Thyroid carcinoma is 2-3 times more common in females.[25]

The gender distribution of thyroid carcinoma differs between adults and children. Thyroid cancer is 4 times as common in women as in men. This difference is not seen in individuals younger than 15 years; the girl-boy ratio is as low as 1.5:1. However, in individuals aged 15–20 years, the female-to-male ratio is 3:1.[26] This implies that female sex hormones, especially during puberty, play a significant yet still undefined role in the increased incidence of thyroid cancer in females.[14]


Age is a major determinant of both the incidence and recurrence of pediatric thyroid carcinoma. Pediatric thyroid carcinoma occurs more frequently in adolescents, although it has been reported in the neonatal period.[27] In children younger than 10 years, identified thyroid lesions are more likely to be malignant.[28] Children younger than 10 years are also more likely to have recurrent cancer.[24]

Contributor Information and Disclosures

Mark E Gerber, MD Clinical Associate Professor of Surgery, University of Chicago Pritzker School of Medicine; Division Head, Otolaryngology-Head and Neck Surgery; Director, Pediatric Otolaryngology-Head and Neck Surgery, NorthShore University Health System

Mark E Gerber, MD is a member of the following medical societies: American Academy of Otolaryngology-Head and Neck Surgery, American Bronchoesophagological Association, American Society of Pediatric Otolaryngology, Society for Ear, Nose and Throat Advances in Children, American Academy of Pediatrics, American Rhinologic Society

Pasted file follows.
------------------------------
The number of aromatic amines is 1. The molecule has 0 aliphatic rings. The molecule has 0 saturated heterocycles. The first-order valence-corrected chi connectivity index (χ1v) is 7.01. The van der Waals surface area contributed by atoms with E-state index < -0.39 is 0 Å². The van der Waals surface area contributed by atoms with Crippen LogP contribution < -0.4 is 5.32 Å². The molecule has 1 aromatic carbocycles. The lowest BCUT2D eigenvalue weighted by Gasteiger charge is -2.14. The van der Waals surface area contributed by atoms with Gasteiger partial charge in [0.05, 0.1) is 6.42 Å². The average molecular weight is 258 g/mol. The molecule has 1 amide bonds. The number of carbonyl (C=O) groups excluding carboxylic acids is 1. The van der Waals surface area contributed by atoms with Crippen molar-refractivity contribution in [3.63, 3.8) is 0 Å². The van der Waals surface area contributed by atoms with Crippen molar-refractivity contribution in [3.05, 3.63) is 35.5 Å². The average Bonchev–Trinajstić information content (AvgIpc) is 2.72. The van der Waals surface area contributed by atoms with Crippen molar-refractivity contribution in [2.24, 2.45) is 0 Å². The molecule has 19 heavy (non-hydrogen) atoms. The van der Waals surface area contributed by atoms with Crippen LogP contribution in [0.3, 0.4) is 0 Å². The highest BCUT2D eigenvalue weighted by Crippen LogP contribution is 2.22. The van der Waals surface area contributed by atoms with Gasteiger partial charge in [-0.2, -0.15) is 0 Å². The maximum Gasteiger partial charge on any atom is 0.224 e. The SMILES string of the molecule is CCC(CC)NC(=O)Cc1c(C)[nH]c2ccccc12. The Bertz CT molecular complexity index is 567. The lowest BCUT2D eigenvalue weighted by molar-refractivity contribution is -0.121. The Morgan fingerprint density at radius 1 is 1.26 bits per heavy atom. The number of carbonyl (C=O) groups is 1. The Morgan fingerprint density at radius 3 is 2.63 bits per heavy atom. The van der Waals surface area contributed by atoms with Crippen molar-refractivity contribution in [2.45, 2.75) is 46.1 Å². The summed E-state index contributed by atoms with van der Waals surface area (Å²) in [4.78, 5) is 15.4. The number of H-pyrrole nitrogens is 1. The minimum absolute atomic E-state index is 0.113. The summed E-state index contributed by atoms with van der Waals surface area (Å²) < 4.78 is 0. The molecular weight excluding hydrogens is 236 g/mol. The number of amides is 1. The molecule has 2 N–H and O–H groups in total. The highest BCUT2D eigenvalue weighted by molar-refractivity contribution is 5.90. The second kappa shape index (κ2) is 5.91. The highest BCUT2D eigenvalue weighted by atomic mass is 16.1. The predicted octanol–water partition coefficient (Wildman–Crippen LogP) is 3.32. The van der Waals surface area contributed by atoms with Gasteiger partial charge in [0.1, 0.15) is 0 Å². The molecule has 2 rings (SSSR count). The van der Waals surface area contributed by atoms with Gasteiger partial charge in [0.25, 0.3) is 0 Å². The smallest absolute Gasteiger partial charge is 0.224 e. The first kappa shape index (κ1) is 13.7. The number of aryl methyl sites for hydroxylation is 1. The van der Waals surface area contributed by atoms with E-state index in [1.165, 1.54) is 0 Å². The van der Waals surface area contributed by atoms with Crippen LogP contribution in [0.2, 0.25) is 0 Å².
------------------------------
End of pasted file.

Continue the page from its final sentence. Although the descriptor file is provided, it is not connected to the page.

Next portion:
Disclosure: Nothing to disclose.


Brian Kip Reilly, MD Assistant Professor of Otolaryngology and Pediatrics, Department of Otolaryngology, Children's National Medical Center, George Washington University School of Medicine

Brian Kip Reilly, MD is a member of the following medical societies: American Academy of Otolaryngology-Head and Neck Surgery

Disclosure: Nothing to disclose.

Mihir K Bhayani, MD Clinical Assistant Professor, Department of Surgery, University of Chicago Division of the Biological Sciences, The Pritzker School of Medicine; Consulting Surgeon, Head and Neck Surgical Oncology Section, Department of Otolaryngology, NorthShore University Health System

Mihir K Bhayani, MD is a member of the following medical societies: American Head and Neck Society

Disclosure: Nothing to disclose.

Specialty Editor Board